But, for all this, the unmasker, p. 56, confidently tells his reader, that I say no such thing. His words

are : " But besides this historical faith, (as it is geneso rally called by divines,) which is giving credit to “ evangelical truths, is barely revealed, there must be “ something else added to make up the true substantial “ faith of a christian. With the assent of the under“ standing, must be joined the consent or approbation 6 of the will. All those divine truths which the in“ tellect assents to, must be allowed of by this elective

power of the soul. True evangelical faith is a hearty " acceptation of the Messias, as he is offered in the

gospel. It is a sincere and impartial submission to “ all things required by the evangelical law, which is "contained in the epistles, as well as the other writings. * And to this practical assent and choice, there must be

added, likewise, a firm trust and reliance in the blessed “ author of our salvation. But this late undertaker, “ who attempted to give us a more perfect account, " than ever was before of christianity, as it is delivered “ in the scriptures, brings us no tidings of any such “ faith belonging to christianity, or discovered to us in " the scriptures. Which gives us to understand, that

he verily believes there is no such christian faith; for “ in some of his numerous pages, (especially p. 101, “ &c.) where he speaks so much of belief and faith, he " might have taken occasion to insert one word about so his complete faith of the gospel.”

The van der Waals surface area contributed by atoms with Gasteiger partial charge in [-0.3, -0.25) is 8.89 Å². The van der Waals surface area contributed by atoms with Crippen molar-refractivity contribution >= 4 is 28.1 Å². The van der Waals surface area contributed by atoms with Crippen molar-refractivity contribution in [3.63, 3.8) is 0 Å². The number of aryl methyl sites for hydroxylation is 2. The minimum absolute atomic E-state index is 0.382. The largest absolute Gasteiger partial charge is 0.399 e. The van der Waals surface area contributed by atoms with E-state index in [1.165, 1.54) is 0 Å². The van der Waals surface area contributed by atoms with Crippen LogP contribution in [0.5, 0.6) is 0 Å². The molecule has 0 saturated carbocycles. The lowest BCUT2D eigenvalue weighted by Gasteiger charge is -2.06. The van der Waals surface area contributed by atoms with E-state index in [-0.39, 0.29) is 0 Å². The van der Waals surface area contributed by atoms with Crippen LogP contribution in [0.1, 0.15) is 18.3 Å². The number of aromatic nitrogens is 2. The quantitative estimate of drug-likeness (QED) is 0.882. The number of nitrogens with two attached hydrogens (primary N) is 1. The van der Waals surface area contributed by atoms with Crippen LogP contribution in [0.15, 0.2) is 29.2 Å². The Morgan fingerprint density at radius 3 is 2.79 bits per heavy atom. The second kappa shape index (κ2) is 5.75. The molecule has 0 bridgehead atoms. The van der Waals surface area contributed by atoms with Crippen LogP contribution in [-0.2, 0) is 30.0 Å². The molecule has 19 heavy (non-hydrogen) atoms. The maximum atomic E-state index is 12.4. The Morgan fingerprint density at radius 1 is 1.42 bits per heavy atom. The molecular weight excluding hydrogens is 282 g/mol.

Though the places above quoted, out of my “ sonableness of Christianity," and the whole tenour of the latter part of it, show the falsehood of what the unmasker here says; yet I will set down one passage more out of it; and then ask our unmasker, when he hath read them, Whether he hath the brow to say again, that " I bring no tidings of any such faith ?" My words are,

Reasonableness of Christianity," p. 129, “Faith in the

promises of God, relying and acquiescing in his “ word and faithfulness, the Almighty takes well at our “ hands as a great mark of homage paid by us, poor $6 frail creatures, to his goodness and truth, as well as 6 to his power and wisdom; and accepts it as an ac“ knowledgment of his peculiar providence and benig“ nity to us. And, therefore, our Saviour tells us,

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“ John xii. 44, “He that believes on me, believes 6 not on me, but on him that sent me.” The works 6 of nature show his wisdom and power: but it is his

peculiar care of mankind, most eminently discovered “ in his promises to them, that shows his bounty and

goodness; and consequently engages their hearts in 66 love and affection to him. This oblation of an heart “ fixed with dependance and affection on him, is the “ most acceptable tribute we can pay him, the founda“ tion of true devotion, and life of all religion. What “ a value he puts on this depending on his word, and

resting satisfied on his promises, we have an example “ in Abraham; whose faith was counted to him for

righteousness, as we have before remarked out of “ Rom. iv. And his relying firmly on the promise of “ God, without any doubt of its performance, gave him “ the name of the father of the faithful; and gained him “ so much favour with the Almighty, that he was called “ the friend of God, the highest and most glorious title “ that can be bestowed on a creature!"

The great out-cry he makes against me in his two next sections, p. 57–60, as if I intended to introduce ignorance and popery, is to be entertained rather as the noise of a petulant scold, saying the worst things she could think of, than as the arguing of a man of sense or sincerity. All this mighty accusation is grounded upon these falsehoods: That “I make it my “ great business to beat men off from divine truths; “ that I cry down all articles of the christian faith, but